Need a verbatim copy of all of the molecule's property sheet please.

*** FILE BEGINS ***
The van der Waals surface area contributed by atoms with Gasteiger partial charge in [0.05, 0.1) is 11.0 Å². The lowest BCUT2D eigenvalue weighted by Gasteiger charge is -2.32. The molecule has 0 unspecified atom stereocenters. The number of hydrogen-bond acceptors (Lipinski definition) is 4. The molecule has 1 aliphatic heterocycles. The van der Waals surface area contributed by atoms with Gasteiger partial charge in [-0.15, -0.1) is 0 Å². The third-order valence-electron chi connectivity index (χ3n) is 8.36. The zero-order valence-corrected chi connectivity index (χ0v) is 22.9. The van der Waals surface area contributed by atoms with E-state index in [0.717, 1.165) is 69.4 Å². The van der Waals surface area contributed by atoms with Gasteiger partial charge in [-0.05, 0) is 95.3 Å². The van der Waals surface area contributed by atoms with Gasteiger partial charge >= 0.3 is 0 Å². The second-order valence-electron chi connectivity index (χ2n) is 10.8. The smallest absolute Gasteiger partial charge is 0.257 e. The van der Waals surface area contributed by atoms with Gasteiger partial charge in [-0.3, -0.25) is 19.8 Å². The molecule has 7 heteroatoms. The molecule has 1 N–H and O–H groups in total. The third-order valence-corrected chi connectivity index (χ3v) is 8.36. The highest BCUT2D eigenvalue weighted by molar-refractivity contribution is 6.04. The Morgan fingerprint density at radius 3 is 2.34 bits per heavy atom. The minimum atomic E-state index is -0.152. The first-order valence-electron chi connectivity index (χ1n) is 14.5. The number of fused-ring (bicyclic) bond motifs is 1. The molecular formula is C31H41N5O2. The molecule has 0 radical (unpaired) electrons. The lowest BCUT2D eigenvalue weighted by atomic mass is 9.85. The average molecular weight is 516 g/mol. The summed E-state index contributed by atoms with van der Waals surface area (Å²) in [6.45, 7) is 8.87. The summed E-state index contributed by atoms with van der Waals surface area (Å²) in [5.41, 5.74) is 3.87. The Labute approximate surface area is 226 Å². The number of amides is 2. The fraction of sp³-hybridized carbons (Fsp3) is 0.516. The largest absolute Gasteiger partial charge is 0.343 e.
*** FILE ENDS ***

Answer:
The van der Waals surface area contributed by atoms with Gasteiger partial charge in [0.05, 0.1) is 11.0 Å². The lowest BCUT2D eigenvalue weighted by Gasteiger charge is -2.32. The molecule has 0 unspecified atom stereocenters. The number of hydrogen-bond acceptors (Lipinski definition) is 4. The molecule has 1 aliphatic heterocycles. The van der Waals surface area contributed by atoms with Gasteiger partial charge in [-0.15, -0.1) is 0 Å². The third-order valence-electron chi connectivity index (χ3n) is 8.36. The zero-order valence-corrected chi connectivity index (χ0v) is 22.9. The van der Waals surface area contributed by atoms with E-state index in [0.717, 1.165) is 69.4 Å². The van der Waals surface area contributed by atoms with Gasteiger partial charge in [-0.05, 0) is 95.3 Å². The van der Waals surface area contributed by atoms with Gasteiger partial charge >= 0.3 is 0 Å². The second-order valence-electron chi connectivity index (χ2n) is 10.8. The smallest absolute Gasteiger partial charge is 0.257 e. The van der Waals surface area contributed by atoms with Gasteiger partial charge in [-0.3, -0.25) is 19.8 Å². The molecule has 7 heteroatoms. The molecule has 1 N–H and O–H groups in total. The third-order valence-corrected chi connectivity index (χ3v) is 8.36. The highest BCUT2D eigenvalue weighted by molar-refractivity contribution is 6.04. The Morgan fingerprint density at radius 3 is 2.34 bits per heavy atom. The minimum atomic E-state index is -0.152. The first-order valence-electron chi connectivity index (χ1n) is 14.5. The number of fused-ring (bicyclic) bond motifs is 1. The molecular formula is C31H41N5O2. The molecule has 0 radical (unpaired) electrons. The lowest BCUT2D eigenvalue weighted by atomic mass is 9.85. The average molecular weight is 516 g/mol. The summed E-state index contributed by atoms with van der Waals surface area (Å²) in [6.45, 7) is 8.87. The summed E-state index contributed by atoms with van der Waals surface area (Å²) in [5.41, 5.74) is 3.87. The Labute approximate surface area is 226 Å². The number of amides is 2. The fraction of sp³-hybridized carbons (Fsp3) is 0.516. The largest absolute Gasteiger partial charge is 0.343 e.